Mechanical arms win Japan robot contest

Mechanical arms win Japan robot contest

Tokyo: A mechanical arm that picks 120 items a minute from a conveyor belt won Japan’s Robot of the Year award on 20 December, defeating a dozen other flashier finalists, including a walking humanoid, a firefighter robot and a transparent torso for simulating surgery.

The Japanese government prize, announced at a ceremony at a Tokyo hall, is the latest effort in this nation’s aggressive campaign to trumpet its robotics technology as the road to growth.

But the message was clear that utility and business, rather than entertainment or academia, are at the forefront of Japan’s new robotic push.

The entries in government-sponsored contest ranged from the educational Mindstorms robot software and robot parts from the Danish toy-maker Lego Group to an industrial robot from Fuji Heavy Industries Ltd. that resembled a container-on-wheels that could lug 200 kilogram (440 pound) of pharmaceutical goods. Fuji Heavy makes Subaru brand cars.

But the three assembly-line mechanical arms from Fanuc Ltd., this year’s winner, were distinguished for their practicality at food and pharmaceutical plants.

Swiveling in an almost manic frenzy, the arms quickly but accurately analyzed camera data of little square pieces scattered randomly on a swiftly moving conveyor belt. The arms picked up the items, using suction cups that blew air in and out at their tips. They then worked together to neatly place them in rows in boxes.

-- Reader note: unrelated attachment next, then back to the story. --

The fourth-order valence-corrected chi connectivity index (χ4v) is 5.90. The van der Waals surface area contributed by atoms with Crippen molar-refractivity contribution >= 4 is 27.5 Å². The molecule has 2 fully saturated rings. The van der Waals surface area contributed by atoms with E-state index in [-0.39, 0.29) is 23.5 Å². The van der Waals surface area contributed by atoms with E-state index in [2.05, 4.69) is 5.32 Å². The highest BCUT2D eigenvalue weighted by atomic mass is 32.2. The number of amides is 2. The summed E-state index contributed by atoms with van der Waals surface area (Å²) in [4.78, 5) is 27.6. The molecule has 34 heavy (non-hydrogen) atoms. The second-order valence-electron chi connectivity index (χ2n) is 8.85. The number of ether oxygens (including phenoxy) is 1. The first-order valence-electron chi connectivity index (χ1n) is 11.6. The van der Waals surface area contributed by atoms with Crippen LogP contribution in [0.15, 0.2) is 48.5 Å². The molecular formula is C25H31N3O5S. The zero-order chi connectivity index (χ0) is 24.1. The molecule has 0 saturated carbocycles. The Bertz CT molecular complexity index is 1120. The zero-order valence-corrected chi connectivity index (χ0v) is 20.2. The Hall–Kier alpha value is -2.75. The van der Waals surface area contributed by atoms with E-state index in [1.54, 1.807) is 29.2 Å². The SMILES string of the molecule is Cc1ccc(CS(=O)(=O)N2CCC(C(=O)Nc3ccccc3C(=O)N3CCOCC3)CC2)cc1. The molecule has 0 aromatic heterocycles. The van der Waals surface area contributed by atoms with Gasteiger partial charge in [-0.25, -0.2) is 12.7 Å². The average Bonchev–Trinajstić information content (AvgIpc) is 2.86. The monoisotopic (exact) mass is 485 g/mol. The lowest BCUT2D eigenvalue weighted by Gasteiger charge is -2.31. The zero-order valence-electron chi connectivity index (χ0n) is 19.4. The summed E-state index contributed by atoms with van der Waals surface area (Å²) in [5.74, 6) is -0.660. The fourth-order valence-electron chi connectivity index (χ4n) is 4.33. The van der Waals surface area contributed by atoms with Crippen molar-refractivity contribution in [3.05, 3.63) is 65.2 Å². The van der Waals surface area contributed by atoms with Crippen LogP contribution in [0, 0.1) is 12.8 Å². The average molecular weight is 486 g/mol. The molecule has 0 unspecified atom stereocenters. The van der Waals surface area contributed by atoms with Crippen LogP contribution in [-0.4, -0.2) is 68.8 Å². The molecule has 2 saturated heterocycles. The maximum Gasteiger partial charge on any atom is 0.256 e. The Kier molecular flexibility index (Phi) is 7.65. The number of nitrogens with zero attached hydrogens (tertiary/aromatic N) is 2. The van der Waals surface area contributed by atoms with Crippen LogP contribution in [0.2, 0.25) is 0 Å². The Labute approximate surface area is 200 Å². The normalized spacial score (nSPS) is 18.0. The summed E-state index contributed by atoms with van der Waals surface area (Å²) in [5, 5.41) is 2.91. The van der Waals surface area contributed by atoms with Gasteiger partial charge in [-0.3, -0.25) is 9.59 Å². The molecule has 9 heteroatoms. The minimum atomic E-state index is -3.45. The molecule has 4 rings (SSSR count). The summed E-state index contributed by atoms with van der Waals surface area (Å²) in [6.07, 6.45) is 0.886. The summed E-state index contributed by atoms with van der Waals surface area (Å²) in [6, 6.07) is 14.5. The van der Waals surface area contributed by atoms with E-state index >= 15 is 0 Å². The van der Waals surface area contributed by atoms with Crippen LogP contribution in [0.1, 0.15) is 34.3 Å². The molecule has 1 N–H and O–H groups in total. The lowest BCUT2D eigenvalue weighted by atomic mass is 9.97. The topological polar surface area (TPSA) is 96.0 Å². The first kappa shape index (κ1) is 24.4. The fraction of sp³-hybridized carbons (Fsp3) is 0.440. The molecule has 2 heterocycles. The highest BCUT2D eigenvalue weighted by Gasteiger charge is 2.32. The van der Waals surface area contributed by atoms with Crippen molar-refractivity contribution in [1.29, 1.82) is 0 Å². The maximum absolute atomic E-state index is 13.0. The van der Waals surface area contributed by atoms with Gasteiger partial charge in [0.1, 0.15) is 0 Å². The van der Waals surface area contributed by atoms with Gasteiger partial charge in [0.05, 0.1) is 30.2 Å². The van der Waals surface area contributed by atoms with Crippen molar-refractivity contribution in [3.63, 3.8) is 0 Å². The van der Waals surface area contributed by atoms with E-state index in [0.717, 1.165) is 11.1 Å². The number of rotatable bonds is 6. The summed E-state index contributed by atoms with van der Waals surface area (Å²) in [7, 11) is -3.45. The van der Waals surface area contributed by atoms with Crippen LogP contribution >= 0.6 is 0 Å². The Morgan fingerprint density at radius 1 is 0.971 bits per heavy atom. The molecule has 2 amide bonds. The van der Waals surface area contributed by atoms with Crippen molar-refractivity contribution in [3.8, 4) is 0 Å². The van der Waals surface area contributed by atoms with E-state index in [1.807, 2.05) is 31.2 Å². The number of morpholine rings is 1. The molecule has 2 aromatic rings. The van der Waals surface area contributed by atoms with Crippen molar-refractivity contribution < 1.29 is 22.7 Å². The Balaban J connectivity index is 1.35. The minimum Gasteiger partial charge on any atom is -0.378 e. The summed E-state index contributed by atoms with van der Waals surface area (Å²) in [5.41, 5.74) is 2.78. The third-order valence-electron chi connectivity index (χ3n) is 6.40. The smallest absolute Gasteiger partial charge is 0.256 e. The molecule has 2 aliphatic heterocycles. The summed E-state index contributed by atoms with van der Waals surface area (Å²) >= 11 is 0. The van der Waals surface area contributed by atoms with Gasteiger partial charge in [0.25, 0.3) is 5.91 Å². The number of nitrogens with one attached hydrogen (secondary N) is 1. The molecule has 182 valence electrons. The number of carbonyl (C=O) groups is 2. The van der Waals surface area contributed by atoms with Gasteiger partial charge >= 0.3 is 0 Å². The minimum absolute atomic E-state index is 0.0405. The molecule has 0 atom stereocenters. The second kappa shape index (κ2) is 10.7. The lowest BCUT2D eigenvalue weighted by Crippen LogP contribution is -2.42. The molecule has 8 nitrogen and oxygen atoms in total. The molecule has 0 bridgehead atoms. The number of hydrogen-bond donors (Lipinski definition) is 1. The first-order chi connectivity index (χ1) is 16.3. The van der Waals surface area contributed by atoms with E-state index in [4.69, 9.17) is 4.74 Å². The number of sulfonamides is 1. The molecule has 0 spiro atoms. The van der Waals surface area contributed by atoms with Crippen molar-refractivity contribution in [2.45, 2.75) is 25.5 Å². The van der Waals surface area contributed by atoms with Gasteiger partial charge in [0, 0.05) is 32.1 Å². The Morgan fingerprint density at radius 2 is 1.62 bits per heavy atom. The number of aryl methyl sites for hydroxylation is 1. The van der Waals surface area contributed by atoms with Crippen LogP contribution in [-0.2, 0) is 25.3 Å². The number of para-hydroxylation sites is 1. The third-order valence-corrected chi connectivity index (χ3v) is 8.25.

Ryo Nihei, a Fanuc manager, said the robots are important for food and medicine companies, where sanitation is critical and human error must be avoided.

Concerns about food safety have been growing in Japan following a spate of scandals involving makers using old or cheaper ingredients, and falsely labeling products to mislead consumers.

The Fanuc robots have no exposed wiring for easy washing and sanitizing, Nihei said. They also work tirelessly for 24 hours straight. And they don’t misbehave.

“The trend these days is to try to avoid having human workers at all. People can get dirty and introduce unwanted objects," he said.